The Holy Ghost
The Holy Ghost is a personage of spirit with no physical body. As such, he can dwell in the hearts of those who are worthy and pure (Acts 13:2; 15:28).
Many of the names associated with the Holy Ghost incorporate the names of God the Father and Jesus Christ. This naming reflects the divine unity of the individual members of the Godhead. Here are some Bible passages where different names and titles are used for the Holy Ghost:
The Comforter (John 14:26)
The Eternal Spirit (Hebrews 9:14)
The Holy Spirit (Luke 11:13)
The Holy Spirit of Promise (Ephesians 1:13 )
The Spirit (Romans 8:16)
The Spirit of Christ (Romans 8:9)
The Spirit of Glory and of God (1 Peter 4:14)
The Spirit of God (Genesis 1:2)
The Spirit of Grace (Hebrews 10:29)
The Spirit of His Son (Galatians 4:6)
The Spirit of Holiness (Romans 1:4)
The Spirit of Judgment and the Spirit of Burning (Isaiah 4:4)
The Spirit of Life (Romans 8:2)
The Spirit of the Lord (Acts 5:9)
The Spirit of the Lord God (Isaiah 61:1)
The Spirit of the Oil of Gladness (Hebrews 1:9)
The Spirit of Truth (John 14:17)
The Spirit of Wisdom and Understanding, the Spirit of Counsel
and Might, and the Spirit of Knowledge and of the Fear of the Lord (Isaiah 11:2)
The Spirit of Your Father (Matthew 10:20)
The Holy Ghost testifies that Jesus is the Christ (John 15:26; Matthew
16:16–17). When a person testifies of Christ, it is the Holy Ghost who carries that testimony into the heart of another person (1 Corinthians 12:3, 11).
The Holy Ghost is the primary channel from which divine communication flows. The Holy Ghost is the great teacher (John 14:16, 26, Luke 12:12); he reminds men and women of spiritual truths they have been given (John 14:16); he is the revealer of God’s most sacred truths (1 Corinthians 2:9–14; Luke 2:25–26); he is the provider of spiritual power (1 Thessalonians 1:5–6); he witnesses on behalf of the Father (Hebrews 10:15); he is the provider of the law (Acts 1:2); and he is the guide and director of the disciples of Christ (Acts 13:4; 16:6).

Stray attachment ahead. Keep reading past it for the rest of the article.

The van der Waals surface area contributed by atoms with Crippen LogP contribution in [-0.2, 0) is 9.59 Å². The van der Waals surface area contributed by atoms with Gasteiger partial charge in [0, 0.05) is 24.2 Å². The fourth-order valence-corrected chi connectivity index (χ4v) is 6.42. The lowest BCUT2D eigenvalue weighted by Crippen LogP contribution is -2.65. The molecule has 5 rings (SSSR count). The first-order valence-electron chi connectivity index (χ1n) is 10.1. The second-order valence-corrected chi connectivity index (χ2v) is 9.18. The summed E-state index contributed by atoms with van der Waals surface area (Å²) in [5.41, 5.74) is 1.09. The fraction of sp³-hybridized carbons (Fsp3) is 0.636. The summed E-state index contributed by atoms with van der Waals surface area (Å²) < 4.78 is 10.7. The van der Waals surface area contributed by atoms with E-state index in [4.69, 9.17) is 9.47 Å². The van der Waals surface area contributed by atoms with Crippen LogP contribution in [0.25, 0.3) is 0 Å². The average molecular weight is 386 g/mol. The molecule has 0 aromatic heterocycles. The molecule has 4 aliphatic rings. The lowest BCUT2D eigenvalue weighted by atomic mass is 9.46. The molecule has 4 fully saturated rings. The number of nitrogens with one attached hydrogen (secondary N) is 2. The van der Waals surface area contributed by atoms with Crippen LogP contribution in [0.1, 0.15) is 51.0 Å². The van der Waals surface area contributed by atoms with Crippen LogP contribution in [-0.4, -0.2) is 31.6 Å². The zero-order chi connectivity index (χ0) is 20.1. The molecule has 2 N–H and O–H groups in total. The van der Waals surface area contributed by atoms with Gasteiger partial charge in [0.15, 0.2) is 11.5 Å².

The Gift of the Holy Ghost
Although the Holy Ghost will inspire and prompt any person to come unto Christ and to recognize God’s truth, He does not abide permanently with a person, unless the “gift of the Holy Ghost” is conferred by the laying on hands by one who has priesthood authority. Once the Holy Ghost then abides with a person, he is only able to stay if the person continues to be worthy of his presence. The Holy Ghost cannot dwell in an unclean tabernacle. (See Acts 8:18–20; Acts 8:15–17; Acts 2:38; Acts 10:45; 1 Corinthians 6:19–20; 2 Timothy 1:14.)
With the Holy Ghost as a constant companion, a man or woman
can develop unique gifts of the Spirit. There are spiritual gifts without number which include wisdom, knowledge, faith, healing, the working of miracles, prophecy, discernment, and the speaking in and interpretation of tongues (1 Corinthians 12:4–10). Because Satan is the great deceiver, he offers counterfeit gifts of the spirit that may seem divine
in nature but arise from the powers of darkness to fool and entrap the children of God to their destruction (Exodus 7:11–12, 20–22).
The Sin Against the Holy Ghost
The “sin against the Holy Ghost” is the only unforgivable and unpardonable sin. It is to have the Savior manifest Himself to a person in a personal visit with the witness of the Holy Ghost that He, the Lord Jesus Christ, is the Creator of Heaven and Earth and the Savior of all mankind. With this witness comes a sure knowledge that replaces faith. If a person receives this witness and then denies it, he has committed the unpardonable sin, and the only sin that will condemn him or her to hell. (See Matthew 12:31–32; Hebrews 6:4–6.)
Mormon Doctrines of the Holy Ghost
The Holy Ghost is the third member of the Godhead. Though a spirit, he has the form and likeness of a man. His influence can be everywhere at the same time. When Christians say God can fill the universe, but can dwell in your heart, it is the Holy Ghost who is the one who fills this role. The Holy Ghost is a comforter, a testator of truth, the conveyor of revelation and spiritual gifts, a guide through one’s life, one who warns of danger and encourages good works. He was sent by Christ after Christ ascended into heaven to accompany good Christians in their daily walk.
*Article was adapted from The Biblical Roots of Mormonism, by Eric Shuster and Charles Sale, and published by Cedar Fort, Inc.